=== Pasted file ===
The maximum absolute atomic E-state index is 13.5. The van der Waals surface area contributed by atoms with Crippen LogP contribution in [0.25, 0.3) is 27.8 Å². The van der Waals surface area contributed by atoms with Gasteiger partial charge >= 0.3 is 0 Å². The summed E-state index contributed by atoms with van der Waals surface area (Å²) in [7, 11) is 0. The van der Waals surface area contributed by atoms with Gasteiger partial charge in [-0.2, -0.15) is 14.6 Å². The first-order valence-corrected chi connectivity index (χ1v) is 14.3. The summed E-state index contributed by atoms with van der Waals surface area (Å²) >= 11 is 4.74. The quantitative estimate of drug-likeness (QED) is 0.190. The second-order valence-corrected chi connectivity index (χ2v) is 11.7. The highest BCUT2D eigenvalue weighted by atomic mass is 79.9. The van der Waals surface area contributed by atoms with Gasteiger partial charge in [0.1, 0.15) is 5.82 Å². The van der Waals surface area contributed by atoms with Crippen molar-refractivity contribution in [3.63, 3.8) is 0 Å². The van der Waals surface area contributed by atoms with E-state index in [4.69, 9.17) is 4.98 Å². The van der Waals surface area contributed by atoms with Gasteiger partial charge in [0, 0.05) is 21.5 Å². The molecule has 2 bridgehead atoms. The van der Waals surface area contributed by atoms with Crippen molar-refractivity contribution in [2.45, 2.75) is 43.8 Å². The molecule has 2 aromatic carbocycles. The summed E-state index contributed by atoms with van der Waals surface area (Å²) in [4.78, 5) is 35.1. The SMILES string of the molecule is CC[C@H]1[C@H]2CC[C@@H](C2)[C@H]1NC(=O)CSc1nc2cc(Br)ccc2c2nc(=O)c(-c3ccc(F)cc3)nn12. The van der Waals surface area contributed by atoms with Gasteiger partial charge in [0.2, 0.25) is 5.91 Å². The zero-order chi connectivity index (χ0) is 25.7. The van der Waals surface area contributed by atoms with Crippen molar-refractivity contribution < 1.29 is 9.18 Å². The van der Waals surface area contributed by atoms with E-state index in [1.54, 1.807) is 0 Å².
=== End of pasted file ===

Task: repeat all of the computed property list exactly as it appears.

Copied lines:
The maximum absolute atomic E-state index is 13.5. The van der Waals surface area contributed by atoms with Crippen LogP contribution in [0.25, 0.3) is 27.8 Å². The van der Waals surface area contributed by atoms with Gasteiger partial charge >= 0.3 is 0 Å². The summed E-state index contributed by atoms with van der Waals surface area (Å²) in [7, 11) is 0. The van der Waals surface area contributed by atoms with Gasteiger partial charge in [-0.2, -0.15) is 14.6 Å². The first-order valence-corrected chi connectivity index (χ1v) is 14.3. The summed E-state index contributed by atoms with van der Waals surface area (Å²) >= 11 is 4.74. The quantitative estimate of drug-likeness (QED) is 0.190. The second-order valence-corrected chi connectivity index (χ2v) is 11.7. The highest BCUT2D eigenvalue weighted by atomic mass is 79.9. The van der Waals surface area contributed by atoms with Gasteiger partial charge in [0.1, 0.15) is 5.82 Å². The van der Waals surface area contributed by atoms with Crippen molar-refractivity contribution in [3.63, 3.8) is 0 Å². The van der Waals surface area contributed by atoms with E-state index in [4.69, 9.17) is 4.98 Å². The van der Waals surface area contributed by atoms with Gasteiger partial charge in [0, 0.05) is 21.5 Å². The molecule has 2 bridgehead atoms. The van der Waals surface area contributed by atoms with Crippen molar-refractivity contribution in [2.45, 2.75) is 43.8 Å². The molecule has 2 aromatic carbocycles. The summed E-state index contributed by atoms with van der Waals surface area (Å²) in [4.78, 5) is 35.1. The SMILES string of the molecule is CC[C@H]1[C@H]2CC[C@@H](C2)[C@H]1NC(=O)CSc1nc2cc(Br)ccc2c2nc(=O)c(-c3ccc(F)cc3)nn12. The van der Waals surface area contributed by atoms with Gasteiger partial charge in [0.2, 0.25) is 5.91 Å². The zero-order chi connectivity index (χ0) is 25.7. The van der Waals surface area contributed by atoms with Crippen molar-refractivity contribution < 1.29 is 9.18 Å². The van der Waals surface area contributed by atoms with E-state index in [1.54, 1.807) is 0 Å².